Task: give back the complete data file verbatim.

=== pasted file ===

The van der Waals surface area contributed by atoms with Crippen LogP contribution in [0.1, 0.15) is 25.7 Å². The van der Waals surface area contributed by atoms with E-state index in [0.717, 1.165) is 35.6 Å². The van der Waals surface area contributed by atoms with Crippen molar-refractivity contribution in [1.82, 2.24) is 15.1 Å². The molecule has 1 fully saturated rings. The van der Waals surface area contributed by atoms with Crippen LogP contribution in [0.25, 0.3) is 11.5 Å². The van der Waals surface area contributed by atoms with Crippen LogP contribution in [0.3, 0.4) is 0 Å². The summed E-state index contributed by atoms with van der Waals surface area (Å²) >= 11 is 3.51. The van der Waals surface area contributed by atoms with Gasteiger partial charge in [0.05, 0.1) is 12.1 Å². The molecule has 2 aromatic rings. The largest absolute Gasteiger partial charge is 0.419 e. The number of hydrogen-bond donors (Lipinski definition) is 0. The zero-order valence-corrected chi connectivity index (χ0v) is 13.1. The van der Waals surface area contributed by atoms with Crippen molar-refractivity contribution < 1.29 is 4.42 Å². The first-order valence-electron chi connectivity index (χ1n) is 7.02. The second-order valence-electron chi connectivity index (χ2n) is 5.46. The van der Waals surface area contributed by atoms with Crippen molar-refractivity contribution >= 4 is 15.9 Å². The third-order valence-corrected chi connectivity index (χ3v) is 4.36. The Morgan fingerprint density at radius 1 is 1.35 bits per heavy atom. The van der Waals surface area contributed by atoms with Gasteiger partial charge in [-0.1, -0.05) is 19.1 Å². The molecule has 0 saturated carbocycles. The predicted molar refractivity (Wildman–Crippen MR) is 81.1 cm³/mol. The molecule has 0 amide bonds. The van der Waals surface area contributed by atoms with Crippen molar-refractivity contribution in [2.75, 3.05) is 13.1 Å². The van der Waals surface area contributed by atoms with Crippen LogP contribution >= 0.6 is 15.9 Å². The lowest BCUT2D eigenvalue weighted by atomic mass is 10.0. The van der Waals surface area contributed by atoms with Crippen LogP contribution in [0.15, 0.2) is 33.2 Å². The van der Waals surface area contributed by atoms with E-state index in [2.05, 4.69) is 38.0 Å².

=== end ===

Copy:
The van der Waals surface area contributed by atoms with Crippen LogP contribution in [0.1, 0.15) is 25.7 Å². The van der Waals surface area contributed by atoms with E-state index in [0.717, 1.165) is 35.6 Å². The van der Waals surface area contributed by atoms with Crippen molar-refractivity contribution in [1.82, 2.24) is 15.1 Å². The molecule has 1 fully saturated rings. The van der Waals surface area contributed by atoms with Crippen LogP contribution in [0.25, 0.3) is 11.5 Å². The van der Waals surface area contributed by atoms with Crippen LogP contribution in [0.3, 0.4) is 0 Å². The summed E-state index contributed by atoms with van der Waals surface area (Å²) >= 11 is 3.51. The van der Waals surface area contributed by atoms with Gasteiger partial charge in [0.05, 0.1) is 12.1 Å². The molecule has 2 aromatic rings. The largest absolute Gasteiger partial charge is 0.419 e. The number of hydrogen-bond donors (Lipinski definition) is 0. The zero-order valence-corrected chi connectivity index (χ0v) is 13.1. The van der Waals surface area contributed by atoms with Crippen molar-refractivity contribution < 1.29 is 4.42 Å². The first-order valence-electron chi connectivity index (χ1n) is 7.02. The second-order valence-electron chi connectivity index (χ2n) is 5.46. The van der Waals surface area contributed by atoms with Crippen molar-refractivity contribution >= 4 is 15.9 Å². The third-order valence-corrected chi connectivity index (χ3v) is 4.36. The Morgan fingerprint density at radius 1 is 1.35 bits per heavy atom. The van der Waals surface area contributed by atoms with Gasteiger partial charge in [-0.1, -0.05) is 19.1 Å². The molecule has 0 saturated carbocycles. The predicted molar refractivity (Wildman–Crippen MR) is 81.1 cm³/mol. The molecule has 0 amide bonds. The van der Waals surface area contributed by atoms with Crippen molar-refractivity contribution in [2.75, 3.05) is 13.1 Å². The van der Waals surface area contributed by atoms with Crippen LogP contribution >= 0.6 is 15.9 Å². The lowest BCUT2D eigenvalue weighted by atomic mass is 10.0. The van der Waals surface area contributed by atoms with Crippen LogP contribution in [0.15, 0.2) is 33.2 Å². The van der Waals surface area contributed by atoms with E-state index in [2.05, 4.69) is 38.0 Å².